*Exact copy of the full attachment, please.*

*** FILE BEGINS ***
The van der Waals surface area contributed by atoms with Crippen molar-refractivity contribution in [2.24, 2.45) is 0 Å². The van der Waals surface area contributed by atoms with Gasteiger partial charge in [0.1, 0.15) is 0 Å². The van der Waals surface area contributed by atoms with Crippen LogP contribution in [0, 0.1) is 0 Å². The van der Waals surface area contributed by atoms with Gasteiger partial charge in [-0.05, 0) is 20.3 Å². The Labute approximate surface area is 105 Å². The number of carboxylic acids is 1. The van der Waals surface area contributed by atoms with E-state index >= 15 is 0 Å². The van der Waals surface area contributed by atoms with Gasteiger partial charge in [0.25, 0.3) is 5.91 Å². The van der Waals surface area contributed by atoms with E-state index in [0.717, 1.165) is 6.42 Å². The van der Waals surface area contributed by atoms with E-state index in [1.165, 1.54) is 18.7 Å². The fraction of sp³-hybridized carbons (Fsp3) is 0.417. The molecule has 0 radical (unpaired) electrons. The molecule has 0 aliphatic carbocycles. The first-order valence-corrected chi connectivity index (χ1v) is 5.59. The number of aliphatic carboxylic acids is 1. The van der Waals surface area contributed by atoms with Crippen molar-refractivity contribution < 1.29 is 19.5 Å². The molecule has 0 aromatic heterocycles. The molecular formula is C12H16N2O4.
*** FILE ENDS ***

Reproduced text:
The van der Waals surface area contributed by atoms with Crippen molar-refractivity contribution in [2.24, 2.45) is 0 Å². The van der Waals surface area contributed by atoms with Gasteiger partial charge in [0.1, 0.15) is 0 Å². The van der Waals surface area contributed by atoms with Crippen LogP contribution in [0, 0.1) is 0 Å². The van der Waals surface area contributed by atoms with Gasteiger partial charge in [-0.05, 0) is 20.3 Å². The Labute approximate surface area is 105 Å². The number of carboxylic acids is 1. The van der Waals surface area contributed by atoms with E-state index >= 15 is 0 Å². The van der Waals surface area contributed by atoms with Gasteiger partial charge in [0.25, 0.3) is 5.91 Å². The van der Waals surface area contributed by atoms with E-state index in [0.717, 1.165) is 6.42 Å². The van der Waals surface area contributed by atoms with E-state index in [1.165, 1.54) is 18.7 Å². The fraction of sp³-hybridized carbons (Fsp3) is 0.417. The molecule has 0 radical (unpaired) electrons. The molecule has 0 aliphatic carbocycles. The first-order valence-corrected chi connectivity index (χ1v) is 5.59. The number of aliphatic carboxylic acids is 1. The van der Waals surface area contributed by atoms with Crippen molar-refractivity contribution < 1.29 is 19.5 Å². The molecule has 0 aromatic heterocycles. The molecular formula is C12H16N2O4.